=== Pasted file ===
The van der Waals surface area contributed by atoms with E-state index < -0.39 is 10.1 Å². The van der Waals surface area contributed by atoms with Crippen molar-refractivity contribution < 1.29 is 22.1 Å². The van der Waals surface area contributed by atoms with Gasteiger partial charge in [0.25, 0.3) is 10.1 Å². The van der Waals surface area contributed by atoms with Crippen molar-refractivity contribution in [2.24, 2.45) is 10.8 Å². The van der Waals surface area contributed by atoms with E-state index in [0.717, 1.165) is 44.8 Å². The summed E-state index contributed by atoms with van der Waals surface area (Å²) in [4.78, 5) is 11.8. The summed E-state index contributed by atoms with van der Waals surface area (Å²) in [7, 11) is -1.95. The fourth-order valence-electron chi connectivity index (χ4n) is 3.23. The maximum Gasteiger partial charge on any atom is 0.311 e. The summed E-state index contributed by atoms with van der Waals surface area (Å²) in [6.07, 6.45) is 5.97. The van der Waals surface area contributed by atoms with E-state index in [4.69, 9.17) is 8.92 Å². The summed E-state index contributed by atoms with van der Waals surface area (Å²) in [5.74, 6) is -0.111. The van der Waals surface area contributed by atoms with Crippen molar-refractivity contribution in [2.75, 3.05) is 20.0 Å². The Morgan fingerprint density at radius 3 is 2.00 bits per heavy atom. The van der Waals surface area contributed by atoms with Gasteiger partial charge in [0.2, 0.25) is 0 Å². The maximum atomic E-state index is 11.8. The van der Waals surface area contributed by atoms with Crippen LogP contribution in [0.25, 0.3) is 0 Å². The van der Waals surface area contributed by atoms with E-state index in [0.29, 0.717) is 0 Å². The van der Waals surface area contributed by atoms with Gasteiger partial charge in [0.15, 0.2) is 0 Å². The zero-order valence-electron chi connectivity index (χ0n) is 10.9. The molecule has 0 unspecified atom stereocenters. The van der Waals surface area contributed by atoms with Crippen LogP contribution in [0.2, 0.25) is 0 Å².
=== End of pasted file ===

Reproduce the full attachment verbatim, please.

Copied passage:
The van der Waals surface area contributed by atoms with E-state index < -0.39 is 10.1 Å². The van der Waals surface area contributed by atoms with Crippen molar-refractivity contribution < 1.29 is 22.1 Å². The van der Waals surface area contributed by atoms with Gasteiger partial charge in [0.25, 0.3) is 10.1 Å². The van der Waals surface area contributed by atoms with Crippen molar-refractivity contribution in [2.24, 2.45) is 10.8 Å². The van der Waals surface area contributed by atoms with E-state index in [0.717, 1.165) is 44.8 Å². The summed E-state index contributed by atoms with van der Waals surface area (Å²) in [4.78, 5) is 11.8. The summed E-state index contributed by atoms with van der Waals surface area (Å²) in [7, 11) is -1.95. The fourth-order valence-electron chi connectivity index (χ4n) is 3.23. The maximum Gasteiger partial charge on any atom is 0.311 e. The summed E-state index contributed by atoms with van der Waals surface area (Å²) in [6.07, 6.45) is 5.97. The van der Waals surface area contributed by atoms with E-state index in [4.69, 9.17) is 8.92 Å². The summed E-state index contributed by atoms with van der Waals surface area (Å²) in [5.74, 6) is -0.111. The van der Waals surface area contributed by atoms with Crippen molar-refractivity contribution in [2.75, 3.05) is 20.0 Å². The Morgan fingerprint density at radius 3 is 2.00 bits per heavy atom. The van der Waals surface area contributed by atoms with Gasteiger partial charge in [0.2, 0.25) is 0 Å². The maximum atomic E-state index is 11.8. The van der Waals surface area contributed by atoms with Crippen LogP contribution in [0.25, 0.3) is 0 Å². The van der Waals surface area contributed by atoms with E-state index in [0.29, 0.717) is 0 Å². The van der Waals surface area contributed by atoms with Gasteiger partial charge in [0.15, 0.2) is 0 Å². The zero-order valence-electron chi connectivity index (χ0n) is 10.9. The molecule has 0 unspecified atom stereocenters. The van der Waals surface area contributed by atoms with Crippen LogP contribution in [0.2, 0.25) is 0 Å².